I LOVE sauces, at least as long as they serve to enhance a dish rather than to hide its shortcomings, which is so often the case with stroganoff prepared in this country. I don’t know what your experience with the dish has been, but in my childhood home it basically consisted of ground beef mixed with cream of mushroom soup and sour cream, usually served over egg noodles or plain white rice. What arrived on my plate bore so little resemblance to that dish that I don’t see how they can share the same name. Medallions of buttery soft beef swam in a complex, savory and balanced sauce. I didn’t ask Oleg about the recipe and my research has yielded a number of different variations, but in the end it doesn’t matter. Sometimes it’s better to kick back and let a master do the work, and next time I’m craving this I’ll be more than happy to return to Russian Bear for it. The sauce was terrific on the potatoes as well, and the delicious little pile of mixed grains is the most unique side dish I’ve had in quite some time.
A couple of weeks later while moving all of our stuff to our new place, the roomie and I decided to hit up Russian Bear again, this time for a very late breakfast. True to her word, she ordered the Number 8, while I settled on the Potato Pancakes with Polish Sausage.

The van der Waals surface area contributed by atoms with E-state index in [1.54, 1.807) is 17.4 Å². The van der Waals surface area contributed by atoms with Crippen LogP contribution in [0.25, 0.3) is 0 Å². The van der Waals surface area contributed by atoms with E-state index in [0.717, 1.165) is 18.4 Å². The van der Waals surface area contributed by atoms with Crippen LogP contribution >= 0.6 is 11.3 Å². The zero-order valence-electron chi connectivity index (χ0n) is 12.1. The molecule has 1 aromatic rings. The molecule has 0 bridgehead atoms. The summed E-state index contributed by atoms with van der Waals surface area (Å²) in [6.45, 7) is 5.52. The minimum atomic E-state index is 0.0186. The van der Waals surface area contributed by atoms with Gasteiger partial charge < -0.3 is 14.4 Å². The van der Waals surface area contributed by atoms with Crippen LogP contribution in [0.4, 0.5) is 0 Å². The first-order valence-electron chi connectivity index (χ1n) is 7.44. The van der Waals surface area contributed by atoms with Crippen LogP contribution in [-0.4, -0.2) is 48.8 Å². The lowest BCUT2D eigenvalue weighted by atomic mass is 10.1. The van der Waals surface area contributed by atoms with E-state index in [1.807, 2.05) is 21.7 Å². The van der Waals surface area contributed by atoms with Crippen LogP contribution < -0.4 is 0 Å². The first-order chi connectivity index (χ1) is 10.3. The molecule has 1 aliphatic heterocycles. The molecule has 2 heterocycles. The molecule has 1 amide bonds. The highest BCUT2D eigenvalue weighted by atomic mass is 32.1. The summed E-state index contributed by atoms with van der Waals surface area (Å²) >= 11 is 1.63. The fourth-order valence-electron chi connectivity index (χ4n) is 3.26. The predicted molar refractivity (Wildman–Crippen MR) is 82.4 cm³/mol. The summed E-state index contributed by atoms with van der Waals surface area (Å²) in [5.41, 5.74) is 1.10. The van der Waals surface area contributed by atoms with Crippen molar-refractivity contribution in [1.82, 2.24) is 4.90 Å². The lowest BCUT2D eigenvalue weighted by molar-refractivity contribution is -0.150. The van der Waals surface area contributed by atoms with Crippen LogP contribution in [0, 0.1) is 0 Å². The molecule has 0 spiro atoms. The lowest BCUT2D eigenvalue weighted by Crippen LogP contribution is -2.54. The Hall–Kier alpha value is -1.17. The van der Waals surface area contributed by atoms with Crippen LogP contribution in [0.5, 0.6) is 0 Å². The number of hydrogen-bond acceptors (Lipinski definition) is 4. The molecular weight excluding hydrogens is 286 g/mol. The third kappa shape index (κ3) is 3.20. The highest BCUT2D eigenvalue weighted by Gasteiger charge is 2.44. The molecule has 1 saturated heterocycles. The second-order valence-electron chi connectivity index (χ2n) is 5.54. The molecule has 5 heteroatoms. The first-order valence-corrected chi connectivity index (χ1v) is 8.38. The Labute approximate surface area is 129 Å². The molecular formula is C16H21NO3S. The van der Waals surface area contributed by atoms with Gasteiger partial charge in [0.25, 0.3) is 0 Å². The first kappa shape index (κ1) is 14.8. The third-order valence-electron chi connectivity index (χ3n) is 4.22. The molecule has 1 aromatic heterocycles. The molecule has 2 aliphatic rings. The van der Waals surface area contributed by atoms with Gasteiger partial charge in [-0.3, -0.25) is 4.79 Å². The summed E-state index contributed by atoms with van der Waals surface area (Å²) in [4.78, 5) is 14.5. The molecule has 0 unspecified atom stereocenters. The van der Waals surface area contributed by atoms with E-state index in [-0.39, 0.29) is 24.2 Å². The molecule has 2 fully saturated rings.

|Potato Pancakes with Polish Sausage|
This was an interesting dish. The sausage was flavorful without packing the spice I usually expect from Polish sausage (even if said item is not traditionally spicy), and the pancakes were dense but lightly flavored with richness lent by that thin sour cream drizzle. Maybe I’ve been spoiled by too many breakfasts with strong cheeses, peppers, Tabasco and so on, but this was almost too mild for me. It didn’t occur to me at the time, but I’ll bet some of Oleg’s special hot sauce would have been just the thing needed to bring this dish into my comfort zone, and I suspect that the combination would be a terrific “morning after” meal. I’ll most certainly have to try that next time, unless of course Oleg is offering his special prime rib that day…
To sum up, great people (ask Oleg about the book of quotes he keeps behind the counter), expertly prepared home style comfort food, and while the prices of some items may be a little higher than you might expect, where else are you going to find food like this around here? Very highly recommended.
Final Grade: A